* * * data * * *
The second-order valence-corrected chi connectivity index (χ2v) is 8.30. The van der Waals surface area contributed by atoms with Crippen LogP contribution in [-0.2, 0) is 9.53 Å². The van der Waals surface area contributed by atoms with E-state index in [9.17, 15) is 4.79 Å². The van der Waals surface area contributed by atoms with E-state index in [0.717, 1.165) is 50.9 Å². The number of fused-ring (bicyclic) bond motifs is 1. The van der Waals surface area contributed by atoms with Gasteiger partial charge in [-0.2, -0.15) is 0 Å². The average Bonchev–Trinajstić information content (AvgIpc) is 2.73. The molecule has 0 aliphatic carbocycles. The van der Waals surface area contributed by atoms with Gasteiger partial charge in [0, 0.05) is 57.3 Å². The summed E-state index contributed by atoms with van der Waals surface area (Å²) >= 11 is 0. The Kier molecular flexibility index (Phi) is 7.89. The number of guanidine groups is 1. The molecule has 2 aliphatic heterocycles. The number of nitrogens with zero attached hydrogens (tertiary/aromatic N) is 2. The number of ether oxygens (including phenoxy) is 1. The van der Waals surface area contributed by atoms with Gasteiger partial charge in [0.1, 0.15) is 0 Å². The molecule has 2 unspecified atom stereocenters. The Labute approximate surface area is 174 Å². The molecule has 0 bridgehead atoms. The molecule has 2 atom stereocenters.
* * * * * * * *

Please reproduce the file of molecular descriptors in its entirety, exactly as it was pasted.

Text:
The second-order valence-corrected chi connectivity index (χ2v) is 8.30. The van der Waals surface area contributed by atoms with Crippen LogP contribution in [-0.2, 0) is 9.53 Å². The van der Waals surface area contributed by atoms with E-state index in [9.17, 15) is 4.79 Å². The van der Waals surface area contributed by atoms with E-state index in [0.717, 1.165) is 50.9 Å². The number of fused-ring (bicyclic) bond motifs is 1. The van der Waals surface area contributed by atoms with Gasteiger partial charge in [-0.2, -0.15) is 0 Å². The average Bonchev–Trinajstić information content (AvgIpc) is 2.73. The molecule has 0 aliphatic carbocycles. The van der Waals surface area contributed by atoms with Gasteiger partial charge in [0, 0.05) is 57.3 Å². The summed E-state index contributed by atoms with van der Waals surface area (Å²) >= 11 is 0. The Kier molecular flexibility index (Phi) is 7.89. The number of guanidine groups is 1. The molecule has 2 aliphatic heterocycles. The number of nitrogens with zero attached hydrogens (tertiary/aromatic N) is 2. The number of ether oxygens (including phenoxy) is 1. The van der Waals surface area contributed by atoms with Gasteiger partial charge in [0.1, 0.15) is 0 Å². The molecule has 2 unspecified atom stereocenters. The Labute approximate surface area is 174 Å². The molecule has 0 bridgehead atoms. The molecule has 2 atom stereocenters.